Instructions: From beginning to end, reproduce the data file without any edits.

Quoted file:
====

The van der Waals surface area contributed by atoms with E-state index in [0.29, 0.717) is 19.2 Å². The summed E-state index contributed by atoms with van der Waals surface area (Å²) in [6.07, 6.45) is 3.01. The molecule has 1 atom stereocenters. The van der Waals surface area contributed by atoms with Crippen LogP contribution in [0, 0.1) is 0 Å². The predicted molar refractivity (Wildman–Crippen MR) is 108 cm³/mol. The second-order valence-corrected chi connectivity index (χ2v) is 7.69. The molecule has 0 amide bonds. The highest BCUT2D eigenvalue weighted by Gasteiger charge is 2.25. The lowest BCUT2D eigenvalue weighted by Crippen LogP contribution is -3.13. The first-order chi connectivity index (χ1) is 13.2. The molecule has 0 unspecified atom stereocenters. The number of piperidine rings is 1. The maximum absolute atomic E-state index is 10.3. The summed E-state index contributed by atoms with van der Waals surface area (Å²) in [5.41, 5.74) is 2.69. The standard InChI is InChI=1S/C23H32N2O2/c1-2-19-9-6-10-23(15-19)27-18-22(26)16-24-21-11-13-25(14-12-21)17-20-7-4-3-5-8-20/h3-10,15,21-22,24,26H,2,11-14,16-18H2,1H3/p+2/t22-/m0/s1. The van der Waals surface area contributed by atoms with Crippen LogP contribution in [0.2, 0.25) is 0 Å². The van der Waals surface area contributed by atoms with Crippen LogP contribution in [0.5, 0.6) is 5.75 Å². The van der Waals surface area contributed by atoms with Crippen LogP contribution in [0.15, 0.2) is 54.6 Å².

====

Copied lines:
The van der Waals surface area contributed by atoms with E-state index in [0.29, 0.717) is 19.2 Å². The summed E-state index contributed by atoms with van der Waals surface area (Å²) in [6.07, 6.45) is 3.01. The molecule has 1 atom stereocenters. The van der Waals surface area contributed by atoms with Crippen LogP contribution in [0, 0.1) is 0 Å². The predicted molar refractivity (Wildman–Crippen MR) is 108 cm³/mol. The second-order valence-corrected chi connectivity index (χ2v) is 7.69. The molecule has 0 amide bonds. The highest BCUT2D eigenvalue weighted by Gasteiger charge is 2.25. The lowest BCUT2D eigenvalue weighted by Crippen LogP contribution is -3.13. The first-order chi connectivity index (χ1) is 13.2. The molecule has 0 unspecified atom stereocenters. The number of piperidine rings is 1. The maximum absolute atomic E-state index is 10.3. The summed E-state index contributed by atoms with van der Waals surface area (Å²) in [5.41, 5.74) is 2.69. The standard InChI is InChI=1S/C23H32N2O2/c1-2-19-9-6-10-23(15-19)27-18-22(26)16-24-21-11-13-25(14-12-21)17-20-7-4-3-5-8-20/h3-10,15,21-22,24,26H,2,11-14,16-18H2,1H3/p+2/t22-/m0/s1. The van der Waals surface area contributed by atoms with Crippen LogP contribution in [0.2, 0.25) is 0 Å². The van der Waals surface area contributed by atoms with Crippen LogP contribution in [0.5, 0.6) is 5.75 Å². The van der Waals surface area contributed by atoms with Crippen LogP contribution in [0.15, 0.2) is 54.6 Å².